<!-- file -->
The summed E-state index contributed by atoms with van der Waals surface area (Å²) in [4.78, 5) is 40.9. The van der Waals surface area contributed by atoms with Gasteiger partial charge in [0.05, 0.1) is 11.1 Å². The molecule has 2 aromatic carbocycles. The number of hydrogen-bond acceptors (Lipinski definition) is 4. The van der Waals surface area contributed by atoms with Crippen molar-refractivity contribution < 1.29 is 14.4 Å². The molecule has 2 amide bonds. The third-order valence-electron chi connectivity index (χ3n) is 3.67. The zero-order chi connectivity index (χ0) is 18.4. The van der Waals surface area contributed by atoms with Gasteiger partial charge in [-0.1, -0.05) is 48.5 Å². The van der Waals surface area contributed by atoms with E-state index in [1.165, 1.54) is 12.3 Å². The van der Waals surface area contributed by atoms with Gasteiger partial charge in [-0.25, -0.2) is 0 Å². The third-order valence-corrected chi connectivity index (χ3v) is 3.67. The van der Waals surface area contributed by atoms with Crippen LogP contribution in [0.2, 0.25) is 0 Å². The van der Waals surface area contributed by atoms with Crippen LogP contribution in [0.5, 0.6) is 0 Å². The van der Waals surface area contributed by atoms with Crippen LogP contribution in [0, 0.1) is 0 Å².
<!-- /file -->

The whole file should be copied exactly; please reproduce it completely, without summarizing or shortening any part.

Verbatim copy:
The summed E-state index contributed by atoms with van der Waals surface area (Å²) in [4.78, 5) is 40.9. The van der Waals surface area contributed by atoms with Gasteiger partial charge in [0.05, 0.1) is 11.1 Å². The molecule has 2 aromatic carbocycles. The number of hydrogen-bond acceptors (Lipinski definition) is 4. The van der Waals surface area contributed by atoms with Crippen molar-refractivity contribution < 1.29 is 14.4 Å². The molecule has 2 amide bonds. The third-order valence-electron chi connectivity index (χ3n) is 3.67. The zero-order chi connectivity index (χ0) is 18.4. The van der Waals surface area contributed by atoms with Gasteiger partial charge in [-0.1, -0.05) is 48.5 Å². The van der Waals surface area contributed by atoms with E-state index in [1.165, 1.54) is 12.3 Å². The van der Waals surface area contributed by atoms with Gasteiger partial charge in [-0.25, -0.2) is 0 Å². The third-order valence-corrected chi connectivity index (χ3v) is 3.67. The van der Waals surface area contributed by atoms with Crippen LogP contribution in [0.2, 0.25) is 0 Å². The van der Waals surface area contributed by atoms with Crippen LogP contribution in [0.5, 0.6) is 0 Å². The van der Waals surface area contributed by atoms with Crippen LogP contribution in [0, 0.1) is 0 Å².